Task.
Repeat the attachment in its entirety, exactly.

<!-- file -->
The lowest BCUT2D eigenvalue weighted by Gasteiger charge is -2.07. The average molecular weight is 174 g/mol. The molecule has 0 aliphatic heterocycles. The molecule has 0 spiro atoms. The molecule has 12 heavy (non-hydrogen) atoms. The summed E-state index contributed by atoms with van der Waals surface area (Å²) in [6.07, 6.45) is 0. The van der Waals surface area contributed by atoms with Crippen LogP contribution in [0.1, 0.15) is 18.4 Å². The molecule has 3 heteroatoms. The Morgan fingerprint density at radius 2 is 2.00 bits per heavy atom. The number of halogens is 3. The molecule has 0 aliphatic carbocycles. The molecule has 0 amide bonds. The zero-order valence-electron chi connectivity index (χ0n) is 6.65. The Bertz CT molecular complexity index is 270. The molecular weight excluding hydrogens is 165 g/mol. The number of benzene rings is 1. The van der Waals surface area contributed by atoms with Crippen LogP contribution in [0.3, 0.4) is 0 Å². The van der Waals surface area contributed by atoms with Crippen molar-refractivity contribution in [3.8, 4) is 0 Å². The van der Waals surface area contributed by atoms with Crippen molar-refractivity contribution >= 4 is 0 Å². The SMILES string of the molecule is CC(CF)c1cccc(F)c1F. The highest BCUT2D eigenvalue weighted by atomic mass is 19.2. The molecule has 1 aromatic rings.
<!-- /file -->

The lowest BCUT2D eigenvalue weighted by Gasteiger charge is -2.07. The average molecular weight is 174 g/mol. The molecule has 0 aliphatic heterocycles. The molecule has 0 spiro atoms. The molecule has 12 heavy (non-hydrogen) atoms. The summed E-state index contributed by atoms with van der Waals surface area (Å²) in [6.07, 6.45) is 0. The van der Waals surface area contributed by atoms with Crippen LogP contribution in [0.1, 0.15) is 18.4 Å². The molecule has 3 heteroatoms. The Morgan fingerprint density at radius 2 is 2.00 bits per heavy atom. The number of halogens is 3. The molecule has 0 aliphatic carbocycles. The molecule has 0 amide bonds. The zero-order valence-electron chi connectivity index (χ0n) is 6.65. The Bertz CT molecular complexity index is 270. The molecular weight excluding hydrogens is 165 g/mol. The number of benzene rings is 1. The van der Waals surface area contributed by atoms with Crippen LogP contribution in [0.3, 0.4) is 0 Å². The van der Waals surface area contributed by atoms with Crippen molar-refractivity contribution in [3.8, 4) is 0 Å². The van der Waals surface area contributed by atoms with Crippen molar-refractivity contribution >= 4 is 0 Å². The SMILES string of the molecule is CC(CF)c1cccc(F)c1F. The highest BCUT2D eigenvalue weighted by atomic mass is 19.2. The molecule has 1 aromatic rings.